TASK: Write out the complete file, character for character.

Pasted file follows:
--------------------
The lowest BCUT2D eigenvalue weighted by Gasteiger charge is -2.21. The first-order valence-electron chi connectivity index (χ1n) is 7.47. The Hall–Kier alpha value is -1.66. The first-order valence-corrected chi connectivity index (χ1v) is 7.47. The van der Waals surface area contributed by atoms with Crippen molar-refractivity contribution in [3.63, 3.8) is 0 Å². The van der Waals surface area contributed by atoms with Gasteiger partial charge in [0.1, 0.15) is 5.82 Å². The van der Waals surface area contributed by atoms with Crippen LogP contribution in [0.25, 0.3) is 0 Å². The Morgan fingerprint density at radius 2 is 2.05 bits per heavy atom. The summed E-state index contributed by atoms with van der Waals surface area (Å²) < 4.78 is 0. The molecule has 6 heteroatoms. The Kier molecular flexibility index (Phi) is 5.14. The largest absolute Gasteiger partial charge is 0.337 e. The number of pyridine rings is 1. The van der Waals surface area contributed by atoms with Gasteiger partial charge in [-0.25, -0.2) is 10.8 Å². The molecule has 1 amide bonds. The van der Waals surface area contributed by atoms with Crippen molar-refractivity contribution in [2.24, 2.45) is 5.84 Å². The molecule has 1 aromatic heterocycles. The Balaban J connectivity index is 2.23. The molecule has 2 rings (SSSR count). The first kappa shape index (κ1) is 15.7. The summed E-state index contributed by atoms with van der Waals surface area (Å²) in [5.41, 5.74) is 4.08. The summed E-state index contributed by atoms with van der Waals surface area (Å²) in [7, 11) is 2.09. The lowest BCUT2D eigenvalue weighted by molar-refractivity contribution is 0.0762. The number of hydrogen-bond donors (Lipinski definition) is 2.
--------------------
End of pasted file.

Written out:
The lowest BCUT2D eigenvalue weighted by Gasteiger charge is -2.21. The first-order valence-electron chi connectivity index (χ1n) is 7.47. The Hall–Kier alpha value is -1.66. The first-order valence-corrected chi connectivity index (χ1v) is 7.47. The van der Waals surface area contributed by atoms with Crippen molar-refractivity contribution in [3.63, 3.8) is 0 Å². The van der Waals surface area contributed by atoms with Gasteiger partial charge in [0.1, 0.15) is 5.82 Å². The van der Waals surface area contributed by atoms with Crippen LogP contribution in [0.25, 0.3) is 0 Å². The Morgan fingerprint density at radius 2 is 2.05 bits per heavy atom. The summed E-state index contributed by atoms with van der Waals surface area (Å²) < 4.78 is 0. The molecule has 6 heteroatoms. The Kier molecular flexibility index (Phi) is 5.14. The largest absolute Gasteiger partial charge is 0.337 e. The number of pyridine rings is 1. The van der Waals surface area contributed by atoms with Gasteiger partial charge in [-0.25, -0.2) is 10.8 Å². The molecule has 1 amide bonds. The van der Waals surface area contributed by atoms with Crippen molar-refractivity contribution in [2.24, 2.45) is 5.84 Å². The molecule has 1 aromatic heterocycles. The Balaban J connectivity index is 2.23. The molecule has 2 rings (SSSR count). The first kappa shape index (κ1) is 15.7. The summed E-state index contributed by atoms with van der Waals surface area (Å²) in [5.41, 5.74) is 4.08. The summed E-state index contributed by atoms with van der Waals surface area (Å²) in [7, 11) is 2.09. The lowest BCUT2D eigenvalue weighted by molar-refractivity contribution is 0.0762. The number of hydrogen-bond donors (Lipinski definition) is 2.